16 November 1940

16 November 1940

Northern Front

Taking advantage of bad weather (with a cloudy ceiling of just 1 200 meters above the Eritrean mountain) Flight Lieutenant John K. Buchanan, of No. 14 (RAF) Squadron, takes off at 10h10 aboard the Bristol Blenheim T1877 for lead an attack on Gura, then carry out a photographic reconnaissance of Massawa in search of naval movements. A hit was reported on a depot in Gura, while three Italian fighters took off. Flight Lieutenant John K. Buchanan can, however, use the clouds to hide and escape.[1]

Flight Lieutenant John K. Buchanan of No.14 (RAF) Squadron. He later commanded the unit. Wing Commander John K. Buchanan DSO DFC* will be killed, on February 16, 1944, when his Beaufighter is forced to land in the Aegean Sea. Collection : Imperial War Museum.

A crew of No.237 (Rhodesia) Squadron had an eventful mission. At 16h25 hours, Pilot Officer Colin T. Campbell and Sergeant Alan P. Burl took off aboard the Hawker Hardy K5915 for a mission in support of the Gazelle Force still operating between Gallabat and Metemma. During a bombing run, the aircraft was hit on the radiator by fire from the ground. Unable to return to their lines, the pilot was forced to make a forced landing. Nightfall prevented any search, but the next day several aircraft of No.237 (Rhodesia) Squadron took off in the hope of finding the missing crew. It was only on 18 November that the aircraft was spotted by Flying Officer Alec T.R. Hutchinson and Sergeant H.L. Maltas (Hawker Hardy K4310). Several rations were dropped on the two men, but they had to wait until the next day for a rescue team to arrive. Although Pilot Officer Colin T. Campbell suffered a minor facial injury, both men were relatively well and were evacuated to Khartoum. The nature of the terrain, however, prevented any recovery of the aircraft.[2]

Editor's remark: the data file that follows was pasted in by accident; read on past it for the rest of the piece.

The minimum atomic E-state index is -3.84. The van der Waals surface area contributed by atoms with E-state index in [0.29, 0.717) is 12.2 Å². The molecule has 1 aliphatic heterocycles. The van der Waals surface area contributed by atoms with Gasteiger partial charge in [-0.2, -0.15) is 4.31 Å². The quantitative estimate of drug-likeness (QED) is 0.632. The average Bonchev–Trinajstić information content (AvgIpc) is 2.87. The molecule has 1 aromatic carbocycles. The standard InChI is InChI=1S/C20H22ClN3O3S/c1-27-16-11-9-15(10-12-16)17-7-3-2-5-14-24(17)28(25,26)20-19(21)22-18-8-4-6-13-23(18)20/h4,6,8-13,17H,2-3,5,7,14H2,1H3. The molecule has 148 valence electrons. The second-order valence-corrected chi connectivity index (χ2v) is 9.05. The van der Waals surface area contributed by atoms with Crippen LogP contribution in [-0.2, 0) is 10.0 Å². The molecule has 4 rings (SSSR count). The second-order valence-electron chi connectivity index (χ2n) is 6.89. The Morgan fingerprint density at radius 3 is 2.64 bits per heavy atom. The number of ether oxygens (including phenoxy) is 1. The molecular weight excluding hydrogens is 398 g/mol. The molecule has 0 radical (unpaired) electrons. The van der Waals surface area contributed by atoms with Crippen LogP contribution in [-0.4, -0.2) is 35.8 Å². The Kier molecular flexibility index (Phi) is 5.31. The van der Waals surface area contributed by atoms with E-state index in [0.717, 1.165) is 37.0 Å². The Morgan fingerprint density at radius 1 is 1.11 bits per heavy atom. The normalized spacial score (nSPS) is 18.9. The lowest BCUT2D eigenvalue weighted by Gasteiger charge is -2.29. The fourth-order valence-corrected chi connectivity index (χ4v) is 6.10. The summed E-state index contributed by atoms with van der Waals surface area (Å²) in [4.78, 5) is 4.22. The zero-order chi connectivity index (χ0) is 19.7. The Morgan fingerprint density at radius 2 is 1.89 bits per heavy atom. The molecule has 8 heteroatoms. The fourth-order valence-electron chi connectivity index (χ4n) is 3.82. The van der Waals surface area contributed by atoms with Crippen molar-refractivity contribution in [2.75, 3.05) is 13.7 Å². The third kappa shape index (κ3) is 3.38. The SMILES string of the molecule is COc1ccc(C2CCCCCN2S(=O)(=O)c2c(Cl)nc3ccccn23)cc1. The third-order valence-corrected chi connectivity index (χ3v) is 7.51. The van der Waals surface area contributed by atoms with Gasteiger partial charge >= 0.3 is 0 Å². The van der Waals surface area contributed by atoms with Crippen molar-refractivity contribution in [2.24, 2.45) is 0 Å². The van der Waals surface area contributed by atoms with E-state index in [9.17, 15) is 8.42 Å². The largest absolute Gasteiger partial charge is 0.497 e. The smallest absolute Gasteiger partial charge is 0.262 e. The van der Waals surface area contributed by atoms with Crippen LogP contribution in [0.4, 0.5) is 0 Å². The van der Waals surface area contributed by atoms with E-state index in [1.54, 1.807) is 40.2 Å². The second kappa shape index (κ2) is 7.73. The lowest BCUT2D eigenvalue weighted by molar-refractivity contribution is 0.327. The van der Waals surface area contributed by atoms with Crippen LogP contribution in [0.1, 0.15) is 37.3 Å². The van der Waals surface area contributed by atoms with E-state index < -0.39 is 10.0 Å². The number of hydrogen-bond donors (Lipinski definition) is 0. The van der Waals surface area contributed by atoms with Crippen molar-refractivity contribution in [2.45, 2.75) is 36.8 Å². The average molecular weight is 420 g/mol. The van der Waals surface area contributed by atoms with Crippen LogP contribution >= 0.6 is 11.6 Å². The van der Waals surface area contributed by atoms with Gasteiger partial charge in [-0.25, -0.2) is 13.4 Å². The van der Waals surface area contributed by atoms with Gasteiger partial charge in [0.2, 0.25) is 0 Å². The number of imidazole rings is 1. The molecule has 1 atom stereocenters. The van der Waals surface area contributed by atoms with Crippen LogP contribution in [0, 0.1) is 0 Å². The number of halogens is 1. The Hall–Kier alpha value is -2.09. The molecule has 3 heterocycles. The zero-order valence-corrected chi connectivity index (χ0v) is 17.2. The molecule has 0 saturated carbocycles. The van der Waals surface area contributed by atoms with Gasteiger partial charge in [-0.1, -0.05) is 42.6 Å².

Southern Front

The No.11 (SAAF) Squadron is having a similar adventure. Lieutenant Cornelius A. van Vliet, Air Sergeant P.J. Lamont and E. Murphy take off aboard Fairey Battle Mk L5078 (n°916), at 09h00 from Archers Post, to reach the Lokitaung field near Lake Turkana. From there, they are responsible for carrying out a reconnaissance of the Todonyang – Washa Waha sector for the benefit of the 2/4th Kings African Rifles.[3]

According to Lieutenant Cornelius A. van Vliet :

 « I had a full bomb load of small anti-personnel bombs in containers, which meant that they were instantly live when they left the container, and therefore were not a very pleasant load with which to carry out a forced landing – especially a belly landing !